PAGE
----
Xavier de Maistre: Moldau
Xavier de Maistre last graced these pages in October 2013 with a stunning disc of Mozart. His performance of the Piano Concerto K459 sticks in the memory. His new disc is a solo recital bound by a common Slavic element. It opens with ‘Vltava’ from Má vlast, the first of several ‘how does he do it?’ transcriptions, this one by Hans Trneček (1858-1914). He follows this with Henriette Renié’s transcription of Liszt’s transcription of Alyabyev’s ‘Le rossignol’, a once-popular piano encore. Halfway through comes the now ubiquitous Fantasy on Themes from ‘Eugene Onegin’ by Ekaterina Walter-Kühne. De Maistre is a kind of Hamelin of the harp: the agility, the ease with which the most astonishing technical challenges are surmounted, the conversational phrasing and evenness of rapid passagework instantly amaze. But it is also his depth of tone and variety of colour that beguile.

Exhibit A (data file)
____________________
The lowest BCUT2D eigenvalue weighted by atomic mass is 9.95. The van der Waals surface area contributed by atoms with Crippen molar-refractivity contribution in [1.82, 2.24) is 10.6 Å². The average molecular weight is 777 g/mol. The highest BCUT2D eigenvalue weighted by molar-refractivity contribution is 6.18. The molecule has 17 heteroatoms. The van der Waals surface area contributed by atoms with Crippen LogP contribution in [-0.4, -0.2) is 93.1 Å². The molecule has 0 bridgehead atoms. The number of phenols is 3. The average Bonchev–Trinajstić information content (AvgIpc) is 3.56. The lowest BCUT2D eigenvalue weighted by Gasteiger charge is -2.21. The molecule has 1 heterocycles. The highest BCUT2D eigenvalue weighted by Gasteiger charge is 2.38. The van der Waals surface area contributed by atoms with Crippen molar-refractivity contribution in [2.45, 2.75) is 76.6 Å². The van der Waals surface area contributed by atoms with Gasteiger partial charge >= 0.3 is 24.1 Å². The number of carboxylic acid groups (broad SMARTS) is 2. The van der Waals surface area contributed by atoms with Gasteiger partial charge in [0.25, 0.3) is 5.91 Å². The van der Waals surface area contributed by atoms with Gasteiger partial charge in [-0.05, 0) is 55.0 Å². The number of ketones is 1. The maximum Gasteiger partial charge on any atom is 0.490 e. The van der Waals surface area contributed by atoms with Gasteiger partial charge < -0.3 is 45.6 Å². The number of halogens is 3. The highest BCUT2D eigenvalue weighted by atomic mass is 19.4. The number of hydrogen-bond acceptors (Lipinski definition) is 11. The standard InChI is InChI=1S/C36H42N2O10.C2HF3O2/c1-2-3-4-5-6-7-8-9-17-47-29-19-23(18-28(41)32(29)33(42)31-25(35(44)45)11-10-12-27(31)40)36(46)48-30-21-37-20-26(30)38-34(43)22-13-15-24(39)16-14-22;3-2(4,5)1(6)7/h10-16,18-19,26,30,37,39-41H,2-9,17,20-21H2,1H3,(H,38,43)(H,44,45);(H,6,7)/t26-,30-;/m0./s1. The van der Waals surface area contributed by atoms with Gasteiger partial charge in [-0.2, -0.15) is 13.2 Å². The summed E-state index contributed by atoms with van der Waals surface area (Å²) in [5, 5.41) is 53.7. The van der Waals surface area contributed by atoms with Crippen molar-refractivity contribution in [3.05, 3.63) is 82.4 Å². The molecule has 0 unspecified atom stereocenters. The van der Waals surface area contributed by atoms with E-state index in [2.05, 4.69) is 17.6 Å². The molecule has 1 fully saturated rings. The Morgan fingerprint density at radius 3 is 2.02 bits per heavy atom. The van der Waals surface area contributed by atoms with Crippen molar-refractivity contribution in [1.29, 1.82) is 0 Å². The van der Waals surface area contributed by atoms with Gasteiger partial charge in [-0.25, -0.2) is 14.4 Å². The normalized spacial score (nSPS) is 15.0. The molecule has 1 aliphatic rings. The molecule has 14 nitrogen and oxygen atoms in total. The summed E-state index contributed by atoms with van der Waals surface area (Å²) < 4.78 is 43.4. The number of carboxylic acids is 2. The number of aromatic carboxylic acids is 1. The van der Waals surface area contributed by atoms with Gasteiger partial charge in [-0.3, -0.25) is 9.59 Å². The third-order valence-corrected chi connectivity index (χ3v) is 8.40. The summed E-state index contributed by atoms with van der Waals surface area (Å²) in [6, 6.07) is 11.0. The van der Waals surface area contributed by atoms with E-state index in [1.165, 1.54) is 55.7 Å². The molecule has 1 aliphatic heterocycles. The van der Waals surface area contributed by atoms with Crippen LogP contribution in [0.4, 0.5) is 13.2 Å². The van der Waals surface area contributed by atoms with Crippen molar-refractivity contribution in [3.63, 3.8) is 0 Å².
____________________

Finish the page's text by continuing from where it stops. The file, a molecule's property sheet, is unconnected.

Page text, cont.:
Yet something doesn’t quite work. A succession of virtuoso showpieces offers diminishing musical returns: despite the artist’s assertion that this album ‘includes rather more rough edges’ than earlier albums in his quest to ‘provide a more faithful account of all the colours and contrasts I was keen to recreate’, everything is so peerlessly executed that it is hard not to believe one is listening to some fabulous musical automaton. ‘Montagues and Capulets’ lacks essential pomp and bluster; there is more fun to be had, surely, from Lyadov’s Musical Snuffbox; and Dvořák’s American Suite gains nothing by being transferred from the piano. The exception is Glinka’s Nocturne, which de Maistre invests with exquisite tenderness and which, tellingly, is the only harp original of the programme. Superb recorded sound.